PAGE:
On November 25, 2019, the Patent Trial and Appeal Board (PTAB) of the United States Patent and Trademark Office (USPTO) affirmed an appeal from IBM that its invention fails to recite patent-eligible subject matter under 35 U.S.C. §101. U.S. Patent Application Number 15/212,216 claimed a method for mining threaded online discussions, where an information handling … Continue Reading

New Examples Demonstrate the USPTO’s Revised Subject Matter Eligibility Guidelines for Patents

On January 7, 2019, the United States Patent and Trademark Office (“USPTO”) released its 2019 Revised Patent Subject Matter Eligibility Guidance (“Guidance”), which revises the procedures for determining whether a patent claim is directed towards a judicial exception. Based upon post-Alice Federal Circuit decisions, the Guidance modifies the grouping of abstract ideas, and adds an … Continue Reading

Failure To Name Joint Inventors May Bar Patentability

Following a rejection by the United States Patent and Trademark Office (“USPTO”) under section 102(f) for a rehabilitative dog harness, the Federal Circuit recently affirmed the rejection because the applicant “did not himself solely invent the subject matter sought to be patented.”  In re VerHoef, No. 2017-1976 (Fed. Cir. May 3, 2018). Jeff VerHoef built … Continue Reading

Incorporation by Reference Is Not a Substitute for a Specific Priority Claim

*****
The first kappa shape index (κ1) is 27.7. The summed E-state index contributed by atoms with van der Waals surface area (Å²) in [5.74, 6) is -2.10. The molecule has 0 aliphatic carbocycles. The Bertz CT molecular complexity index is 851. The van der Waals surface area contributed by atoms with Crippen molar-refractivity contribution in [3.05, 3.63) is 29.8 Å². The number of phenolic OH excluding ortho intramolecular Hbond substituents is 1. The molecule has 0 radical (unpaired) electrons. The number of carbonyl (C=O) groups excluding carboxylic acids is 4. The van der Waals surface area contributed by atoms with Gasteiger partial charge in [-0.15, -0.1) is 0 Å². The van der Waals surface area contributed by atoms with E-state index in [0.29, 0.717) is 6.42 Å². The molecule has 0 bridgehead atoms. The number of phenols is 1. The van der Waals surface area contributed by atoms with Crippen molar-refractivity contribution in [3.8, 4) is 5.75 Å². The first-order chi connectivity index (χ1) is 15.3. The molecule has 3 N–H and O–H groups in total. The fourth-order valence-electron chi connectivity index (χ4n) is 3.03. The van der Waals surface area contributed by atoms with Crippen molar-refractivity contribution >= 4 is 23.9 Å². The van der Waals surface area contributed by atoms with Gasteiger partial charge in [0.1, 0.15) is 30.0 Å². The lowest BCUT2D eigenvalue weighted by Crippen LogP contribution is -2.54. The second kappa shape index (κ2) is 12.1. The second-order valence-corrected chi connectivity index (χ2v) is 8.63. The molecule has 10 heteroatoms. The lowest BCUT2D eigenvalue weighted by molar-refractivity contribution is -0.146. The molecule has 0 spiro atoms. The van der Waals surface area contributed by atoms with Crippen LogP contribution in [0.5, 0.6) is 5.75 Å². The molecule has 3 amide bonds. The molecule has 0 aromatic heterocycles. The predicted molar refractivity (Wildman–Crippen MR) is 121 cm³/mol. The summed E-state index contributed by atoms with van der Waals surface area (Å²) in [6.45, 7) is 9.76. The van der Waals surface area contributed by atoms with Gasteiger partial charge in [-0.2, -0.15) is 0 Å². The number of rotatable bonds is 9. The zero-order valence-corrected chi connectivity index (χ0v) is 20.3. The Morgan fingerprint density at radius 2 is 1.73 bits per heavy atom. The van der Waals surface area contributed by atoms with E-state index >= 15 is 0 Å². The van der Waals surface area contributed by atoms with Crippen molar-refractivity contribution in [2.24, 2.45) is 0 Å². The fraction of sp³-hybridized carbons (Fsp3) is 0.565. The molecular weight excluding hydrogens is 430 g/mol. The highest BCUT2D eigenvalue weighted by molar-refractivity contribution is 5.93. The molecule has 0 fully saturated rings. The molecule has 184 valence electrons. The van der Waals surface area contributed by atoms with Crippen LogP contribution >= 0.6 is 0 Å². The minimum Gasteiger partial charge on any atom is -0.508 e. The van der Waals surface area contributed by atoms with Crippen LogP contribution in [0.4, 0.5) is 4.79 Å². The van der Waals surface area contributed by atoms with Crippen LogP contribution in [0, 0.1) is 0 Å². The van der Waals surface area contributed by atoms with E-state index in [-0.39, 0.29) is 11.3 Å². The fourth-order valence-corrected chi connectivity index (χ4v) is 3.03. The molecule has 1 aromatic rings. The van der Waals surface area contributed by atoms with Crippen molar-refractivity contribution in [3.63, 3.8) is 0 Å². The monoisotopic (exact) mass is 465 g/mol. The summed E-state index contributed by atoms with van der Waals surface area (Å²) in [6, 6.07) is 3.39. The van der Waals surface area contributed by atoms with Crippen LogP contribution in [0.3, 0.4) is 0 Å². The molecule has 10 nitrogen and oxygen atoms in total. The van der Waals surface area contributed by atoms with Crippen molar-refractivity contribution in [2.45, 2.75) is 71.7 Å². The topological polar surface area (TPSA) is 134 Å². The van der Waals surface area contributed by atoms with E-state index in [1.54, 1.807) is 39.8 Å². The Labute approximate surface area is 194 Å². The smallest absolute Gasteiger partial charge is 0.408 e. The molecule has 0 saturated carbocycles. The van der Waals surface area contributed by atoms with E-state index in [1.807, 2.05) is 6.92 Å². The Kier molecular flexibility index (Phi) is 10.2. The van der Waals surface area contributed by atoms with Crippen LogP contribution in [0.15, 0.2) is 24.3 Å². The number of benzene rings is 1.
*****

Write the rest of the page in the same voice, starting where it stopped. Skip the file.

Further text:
Under 35 U.S.C. § 120, an application claiming benefit to the filing date of an earlier application must include a “specific reference” to the earlier filed application. In Droplets, Inc. v. E*TRADE Bank, No. 2016-2504, 2016-2602 (April 19, 2018), the Federal Circuit considered the use of incorporation by reference when asserting priority claims. The Federal … Continue Reading

USPTO Continues Outreach on Patent Subject Matter Eligibility with Recap of Roundtable Discussions

The United States Patent and Trademark Office (“USPTO”) recently released a Report summarizing the comments received during two roundtable discussions that the USPTO hosted in 2016 on patent subject matter eligibility. Since 2010, the U.S. Supreme Court has issued four major decisions that have transformed subject matter eligibility law, and the USPTO has responded with … Continue Reading

Patent Trial and Appeal Board Reverses Subject Matter Eligibility Rejections Based on Incomplete Analysis

Last week, the Patent Trial and Appeal Board (“Board”) issued two decisions reversing final rejections under 35 U.S.C. § 101. Rather than performing an in-depth analysis of the claimed subject matter, the Board based these reversals on an incomplete subject matter eligibility analysis by the examiner. These appeals originated from Art Unit 3690, which focuses … Continue Reading

USPTO Closes Year with Second Patent Subject Matter Eligibility Roundtable and Updated Guidance

As a follow-up from November’s roundtable discussion, the United States Patent and Trademark Office (“USPTO”) held its second roundtable discussion on the current state of subject matter eligibility under 35 U.S.C. §101.  This meeting focused on the legal boundaries of subject matter eligibility, versus earlier considerations of technicalities and challenges in applying the recent developments … Continue Reading

USPTO’s Public Roundtables on Patent Subject Matter Eligibility Off to Promising Start

Following the recent Federal Circuit decisions in BASCOM and McRO, the United States Patent and Trademark Office (“USPTO”) responded by providing all stakeholders with a helpful memorandum discussing these cases and how they affect patent subject matter eligibility. In addition, the USPTO continues its outreach efforts to identify where gaps exist in its guidance, and … Continue Reading